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Another Privately Owned MiG-29 Flies

 

Takeoff
Historic Flight Foundation’s MiG-29UB takes off for the first time in the U.S.

Parachute
The MiG-29 aircraft makes a parachute landing after the first flight.

Restoration
The markings were kept as close to original as possible, from the camo pattern to the black panther on the nose.

Post landing
John Sessions, right, shakes hands with test pilot Doug Russell after the successful first flight.

January 27, 2011 —Another front-line Eastern Bloc fighter - a 1989 MiG-29 Fulcrum - flew for the first time in the United States on January 23 at Snohomish County Airport in Everett, Washington. It’s the second privately held MiG-29 flying in the U.S., closely following Don Kirlin’s aircraft that flew last month in Quincy, Illinois.

This latest Soviet fighter, N29UB, belongs to the Historic Flight Foundation, based at Paine Field in Mukilteo, which specializes in vintage airplanes built from 1927-57. Among its collection are a Waco UPF-7, P-51B Mustang, Spitfire Mk. IXE, T-33, Grumman Bearcat, and B-25D Mitchell. However, when HFF founder John Sessions learned about the MiG becoming available in 2005, he decided to acquire it and verify that a complex high-performance aircraft could be restored by following the same rules and guidelines as a vintage airplane.

The result is one of the most pristine examples of the MiG-29 anywhere in the world.

It wasn’t easy to get the Mach 2.2/60,000 feet aircraft to the States. The company hired to transport it to the U.S. split it into two shipments to deter hijackers - one, containing the wing and engine, shipped across the Atlantic Ocean and the other, with the fuselage, heading across the Pacific. Things got complicated, however, when the fuselage was being off-loaded to another ship in Hong Kong; the shipper had neglected to obtain a local import license and it was seized as military contraband on April 4, 2006.

Over the next two years Sessions traveled to Hong Kong a number of times in an effort to extricate the MiG from the bureaucratic red tape. A judge finally ruled in 2008 that the aircraft had been properly demilitarized before arriving in Hong Kong and should be returned to the Historic Flight Foundation. In 2008, the fuselage finally joined the rest of the aircraft at Arlington Municipal Airport in the hangar of Morgan Aircraft Restorations, the company that performed the restoration.

Morgan fully disassembled the aircraft to inspect all the parts for damage. Some parts that didn’t make it to the U.S. had to be fabricated from scratch, or duplicated by making a mirror copy from the other side of the aircraft. Components showing unusual wear or any sort of corrosion or damage were replaced, including both Klimov RD-33 afterburning turbofan engines specially manufactured by the Klimov factory in Russia. Morgan also utilized experienced MiG-29 mechanics with decades of front line MiG-29 service, flown in from Slovakia.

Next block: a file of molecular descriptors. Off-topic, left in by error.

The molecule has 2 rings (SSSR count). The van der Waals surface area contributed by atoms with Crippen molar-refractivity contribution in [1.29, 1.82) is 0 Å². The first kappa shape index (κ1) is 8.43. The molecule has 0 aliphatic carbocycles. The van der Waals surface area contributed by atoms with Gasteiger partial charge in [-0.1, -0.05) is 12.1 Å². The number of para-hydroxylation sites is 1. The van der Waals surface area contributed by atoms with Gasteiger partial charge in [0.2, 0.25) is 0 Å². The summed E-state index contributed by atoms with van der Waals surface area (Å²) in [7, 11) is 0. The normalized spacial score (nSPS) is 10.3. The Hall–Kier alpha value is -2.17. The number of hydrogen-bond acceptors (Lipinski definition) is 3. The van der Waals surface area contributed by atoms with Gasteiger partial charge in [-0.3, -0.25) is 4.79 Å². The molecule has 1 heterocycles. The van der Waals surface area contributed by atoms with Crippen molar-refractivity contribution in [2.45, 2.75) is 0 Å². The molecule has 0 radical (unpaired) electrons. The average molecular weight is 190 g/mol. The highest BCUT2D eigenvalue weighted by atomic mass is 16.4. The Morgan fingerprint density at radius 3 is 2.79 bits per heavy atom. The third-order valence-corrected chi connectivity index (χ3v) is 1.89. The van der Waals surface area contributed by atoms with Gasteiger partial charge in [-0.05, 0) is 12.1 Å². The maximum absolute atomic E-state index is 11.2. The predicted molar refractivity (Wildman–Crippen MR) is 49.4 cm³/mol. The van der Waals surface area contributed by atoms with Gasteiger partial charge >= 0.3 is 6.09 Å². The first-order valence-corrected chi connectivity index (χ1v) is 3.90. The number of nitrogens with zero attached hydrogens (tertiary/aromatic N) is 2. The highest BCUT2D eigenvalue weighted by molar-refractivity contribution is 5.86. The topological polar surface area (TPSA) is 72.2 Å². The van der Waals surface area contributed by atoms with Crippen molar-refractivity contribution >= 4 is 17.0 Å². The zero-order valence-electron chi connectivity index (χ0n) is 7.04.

While the aircraft was being restored, two crashes of Russian Air Force MiG-29s occurred, later found to be caused by the vertical tails separating from the fuselage due to corrosion. HFF redesigned all of the attachment components entirely out of aluminum to prevent that from occurring. Also, since the airplane had been parked outside in the Ukraine through many long winters plus sat on a Hong Kong dock for two years, some of the sheet metal needed replacement. The entire plane also had to be stripped and repainted, but the markings were kept as close to original as possible - from the pattern of the camouflage to the black panther on the nose.

The restoration was completed in December 2010 - except for the explosive charges for the ejection seats, which had been removed as part of its demilitarization in the Ukraine. Acquiring replacements and importing them into the U.S. was another challenge, but they were finally installed earlier this month and the aircraft was ready to fly again.

Sessions and Doug Russell, former F-15 pilot with MiG-29 time in Europe, flew the January 23 ferry flight of the newly christened N29UB from Arlington to Snohomish County. Sessions characterized the flight as “solid.”

“In a slow turn, when you start to ‘feel the hammers,’ they bring to mind the felt tips of a Steinway,” Sessions described. “No jackhammers. Add a little power and the hammers go away.”

The only movement in the seat was caused by cessation of the afterburner, he said. “Made me lurch forward. It was a happy experience.” The flight experienced no unexpected drips or streaks, “which is tribute to Morgan Aircraft Restorations,” Sessions added.

The MiG-29 is scheduled to undergo a 5-hour flight test program soon, flying to altitudes of 60,000 feet at speeds of Mach 0.97, along with high-g aerobatic maneuvers.

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